COLUMBUS, Ind. — While strong relative to freight market conditions, Class 8 orders were down 24% year-over-year in October, as published in ACT Research’s latest State of the Industry: NA Classes 5-8 report.
According to Kenny Vieth, ACT’s president and senior analyst, final Class 8 net orders were 32,287 units in October, with the largest drivers of orders being market segments with lingering pent-up demand. The vocational straight truck market saw orders rise 24% year-over-year.
Export market orders were up 91% year-over-year and orders destined for the Mexican market were up a whopping 187%. Moving in the opposite direction, North American Class 8 tractor orders were down 34% year-over-year, with U.S.-only tractor orders down 47% from year-ago levels.
“The build rate declined nearly 10% month-over-month, leading to 27,999 units of production in October. Anecdotes suggest supply chain issues were at the root of the below-expectations miss. Despite otherwise softening conditions, Q1’24 build expectations remain elevated,” Vieth said. “Class 8 build and retail sales continue to track closely, but retail sales ticked down this month, causing inventory to move higher. Classes 5-7 inventories remain elevated, on pre-strike stocking and as medium-duty bodybuilders’ labor challenges persist.”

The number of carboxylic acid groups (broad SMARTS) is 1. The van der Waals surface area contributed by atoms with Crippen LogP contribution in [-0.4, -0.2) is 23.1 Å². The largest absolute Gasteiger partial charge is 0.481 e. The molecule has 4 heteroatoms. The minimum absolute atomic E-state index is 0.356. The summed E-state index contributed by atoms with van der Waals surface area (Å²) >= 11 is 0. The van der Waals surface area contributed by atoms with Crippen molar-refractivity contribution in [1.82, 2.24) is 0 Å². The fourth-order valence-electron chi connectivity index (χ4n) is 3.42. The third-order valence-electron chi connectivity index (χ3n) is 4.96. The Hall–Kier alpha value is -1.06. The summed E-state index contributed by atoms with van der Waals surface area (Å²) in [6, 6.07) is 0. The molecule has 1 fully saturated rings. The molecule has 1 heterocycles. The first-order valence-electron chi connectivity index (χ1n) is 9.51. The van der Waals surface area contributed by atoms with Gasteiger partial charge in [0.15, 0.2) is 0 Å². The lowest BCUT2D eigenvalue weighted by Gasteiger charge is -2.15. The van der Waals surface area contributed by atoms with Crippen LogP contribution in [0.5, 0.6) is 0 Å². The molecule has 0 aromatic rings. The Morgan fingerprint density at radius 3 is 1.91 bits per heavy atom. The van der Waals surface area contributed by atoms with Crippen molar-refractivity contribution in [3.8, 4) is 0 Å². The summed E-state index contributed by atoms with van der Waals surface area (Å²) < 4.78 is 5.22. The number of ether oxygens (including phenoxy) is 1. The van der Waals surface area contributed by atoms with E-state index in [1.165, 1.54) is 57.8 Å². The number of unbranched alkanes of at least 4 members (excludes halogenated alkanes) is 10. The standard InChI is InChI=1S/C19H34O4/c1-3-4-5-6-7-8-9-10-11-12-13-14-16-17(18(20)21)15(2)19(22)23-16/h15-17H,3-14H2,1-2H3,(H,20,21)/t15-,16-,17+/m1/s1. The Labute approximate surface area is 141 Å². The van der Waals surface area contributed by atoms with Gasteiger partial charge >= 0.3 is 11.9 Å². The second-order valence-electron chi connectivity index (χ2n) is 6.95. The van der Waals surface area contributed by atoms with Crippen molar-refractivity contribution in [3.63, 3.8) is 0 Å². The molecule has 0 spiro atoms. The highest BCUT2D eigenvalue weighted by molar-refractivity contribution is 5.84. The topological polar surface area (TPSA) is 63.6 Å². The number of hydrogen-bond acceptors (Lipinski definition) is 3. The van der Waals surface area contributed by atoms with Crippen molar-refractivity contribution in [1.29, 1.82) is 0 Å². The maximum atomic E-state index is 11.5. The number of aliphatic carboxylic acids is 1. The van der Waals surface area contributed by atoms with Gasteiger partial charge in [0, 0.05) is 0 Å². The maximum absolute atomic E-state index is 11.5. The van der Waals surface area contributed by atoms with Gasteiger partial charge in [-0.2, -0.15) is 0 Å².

For carriers, the long bottom in freight rates continues, with spot rates little changed since April.
“A big driver of rate weakness has been lagged private fleet capacity additions,” Vieth said. “As for-hire fleets tend to be the first buyers in line, private fleets have been the drivers of Class 8 market strength in 2023, adding equipment at the bottom of the cycle and prolonging the rate pain.”
Born in Pine Bluff, Arkansas, and raised in East Texas, John Worthen returned to his home state to attend college in 1998 and decided to make his life in The Natural State. Worthen is a 20-year veteran of the journalism industry and has covered just about every topic there is. He has a passion for writing and telling stories. He has worked as a beat reporter and bureau chief for a statewide newspaper and as managing editor of a regional newspaper in Arkansas. Additionally, Worthen has been a prolific freelance journalist for two decades, and has been published in several travel magazines and on travel websites.